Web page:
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Fitzgerald v. Mobile Billboards, LLC

Supreme Court of Nevada

May 3, 2018

SEAN FITZGERALD, Appellant,
v.
MOBILE BILLBOARDS, LLC, A NEVADA LIMITED LIABILITY COMPANY; AND VINCENT BARTELLO, AN INDIVIDUAL, Respondents.

          Appeal from a district court order granting a motion to dismiss in a defamation action. Eighth Judicial District Court, Clark County; Rob Bare, Judge.

          Kemp & Kemp and James P. Kemp and Victoria L. Neal, Las Vegas, for Appellant.

          Mobile Billboards, LLC, in Pro Se.

          Vincent Bartello, in Pro Se.

          BEFORE PICKERING, GIBBONS AND HARDESTY, JJ.

          OPINION

          HARDESTY, J.

         In this appeal, we address whether allegedly defamatory statements made by an employer regarding an employee's alleged abuse of the workers' compensation program to obtain prescription pain medication, a violation of NRS 616D.300, are absolutely privileged. While we have recognized that the common law absolute privilege applies to quasi-judicial proceedings, NRS 616D.020 provides a conditional privilege for statements alleging a violation of NRS 616D.300. Because the district court erred in finding that the allegedly defamatory statements in this case were absolutely privileged and did not determine whether the conditional privilege in NRS 616D.020 applied, we reverse the order of dismissal and remand this matter to the district court for further proceedings.

         FACTS AND PROCEDURAL HISTORY

         Appellant Sean Fitzgerald was employed as a head fleet mechanic by respondent Mobile Billboards, LLC, which is owned by respondent Vincent Bartello (collectively, respondents). Shortly after the start of his employment, appellant sustained a work-related injury. Appellant filed a workers' compensation claim with respondents' insurance company. Thereafter, respondents made statements to the insurance company expressing concern regarding appellant's usage of prescription pain medication, and the insurance company informed appellant of these statements in a letter. The insurance company also repeated the statements to appellant's workers' compensation doctor.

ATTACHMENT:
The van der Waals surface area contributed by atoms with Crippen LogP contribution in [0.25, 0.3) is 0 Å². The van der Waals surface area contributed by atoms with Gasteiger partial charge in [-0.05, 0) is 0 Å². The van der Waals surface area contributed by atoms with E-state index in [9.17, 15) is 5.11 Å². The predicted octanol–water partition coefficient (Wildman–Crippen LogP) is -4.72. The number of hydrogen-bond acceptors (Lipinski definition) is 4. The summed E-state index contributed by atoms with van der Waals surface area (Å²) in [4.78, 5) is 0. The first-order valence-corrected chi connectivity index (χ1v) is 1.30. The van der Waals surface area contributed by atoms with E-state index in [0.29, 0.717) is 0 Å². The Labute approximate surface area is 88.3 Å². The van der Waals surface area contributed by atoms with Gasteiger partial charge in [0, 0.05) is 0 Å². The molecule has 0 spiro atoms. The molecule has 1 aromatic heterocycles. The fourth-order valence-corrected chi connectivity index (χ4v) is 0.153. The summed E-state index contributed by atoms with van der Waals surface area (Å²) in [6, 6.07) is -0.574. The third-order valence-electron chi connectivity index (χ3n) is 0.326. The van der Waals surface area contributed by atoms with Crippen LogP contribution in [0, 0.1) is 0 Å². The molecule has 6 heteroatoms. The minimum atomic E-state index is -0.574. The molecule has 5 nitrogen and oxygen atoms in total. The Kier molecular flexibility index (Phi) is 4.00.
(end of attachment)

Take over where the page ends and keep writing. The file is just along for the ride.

Appellant filed a complaint in the district court against respondents for defamation, alleging that respondents' statements were false and harmed his reputation and livelihood. In particular, appellant alleged that respondents stated, "[appellant] was attempting to obtain more and different prescription painkillers after his industrial injury, that multiple prescription painkillers, and prescriptions for additional painkillers, were found in [appellant's] personal property." Respondents filed a motion to dismiss pursuant to NRCP 12(b)(5), arguing that their statements were immune under the absolute privilege. The district court agreed with respondents and dismissed the case. This appeal followed.[1]

         DISCUSSION

         Standard of review

         This court reviews a district court's decision to dismiss a complaint pursuant to NRCP 12(b)(5) rigorously, with all alleged facts in the complaint presumed true and all inferences drawn in favor of the plaintiff. Buzz Stew, LLC v. City of N. Las Vegas, 124 Nev. 224, 227-28, 181 P.3d 670, 672 (2008). A complaint should be dismissed for failure to state a claim only when "it appears beyond a doubt that [the plaintiff] could prove no set of facts, which, if true, would entitle [him] to relief." Id., at 228, 181 P.3d at 672. Further, this court reviews a party's legal entitlement to claim an absolute or conditional privilege de novo. Clark Cty. Sch, Dist. v. Virtual Educ. Software, Inc., 125 Nev. 374, 382, 213 P.3d 496, 502 (2009).

         Absolute ...


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